Leeward vs Windward
Windward and leeward are two terms used to give the position or orientation relative to the direction of the wind and one’s own position or another reference. Windward means on the side of something from which the wind is blowing. Leeward means the side opposite to which the wind is blowing.
The terms are often used in sailing; seamen use these terms in relation to their ships. They are used in reference to islands in an archipelago and different sides of a single island too. The side of a ship that is towards leeward is its lee side. Windward and leeward directions are important factors to think about when sailing a ship because the direction of the wind affects the maneuverability of the vessel. In normal conditions, the windward vessel is more maneuverable and lesser maneuverability in a leeward vessel. Therefore, the International Regulations for Preventing Collisions at Sea rule 12 states that the leeward vessel has the right of way (priority) over the windward vessel.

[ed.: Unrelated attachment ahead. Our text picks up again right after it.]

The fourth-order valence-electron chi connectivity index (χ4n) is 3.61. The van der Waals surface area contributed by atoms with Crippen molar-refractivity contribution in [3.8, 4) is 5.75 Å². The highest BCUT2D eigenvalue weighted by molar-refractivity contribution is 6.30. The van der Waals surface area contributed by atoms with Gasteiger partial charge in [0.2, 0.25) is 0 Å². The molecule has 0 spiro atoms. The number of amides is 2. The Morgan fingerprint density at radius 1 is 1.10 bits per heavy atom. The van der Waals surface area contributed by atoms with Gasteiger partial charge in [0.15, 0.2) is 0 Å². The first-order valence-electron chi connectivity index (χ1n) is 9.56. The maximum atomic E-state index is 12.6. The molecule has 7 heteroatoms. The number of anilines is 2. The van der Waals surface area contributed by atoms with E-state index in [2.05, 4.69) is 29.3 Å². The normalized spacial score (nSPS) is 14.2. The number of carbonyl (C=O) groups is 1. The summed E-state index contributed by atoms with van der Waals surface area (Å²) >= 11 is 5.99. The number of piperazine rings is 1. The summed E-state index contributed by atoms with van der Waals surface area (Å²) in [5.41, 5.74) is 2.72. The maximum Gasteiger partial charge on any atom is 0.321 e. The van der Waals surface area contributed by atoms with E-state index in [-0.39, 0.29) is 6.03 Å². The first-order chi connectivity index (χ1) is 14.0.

The term is also used in aviation and meteorology. In meteorology, these terms have the same sense as the upwind and downwind. The leeward side is protected from the prevailing wind by the elevation of the island and is typically the drier side than the windward side. Therefore, leeward or windward nature is an important weather and climate defining factor on oceanic islands.
What is the difference between Windward and Leeward?
• Leeward and windward are two terms used in sailing, meteorology, and other related fields, to give a direction relative to the wind direction and other reference point.
• From a certain point, if the wind is blowing in a direction, that direction is the windward direction. If the wind is blowing towards some direction, that is the leeward direction.
• In a single scenario, windward direction and leeward direction are always opposing each other.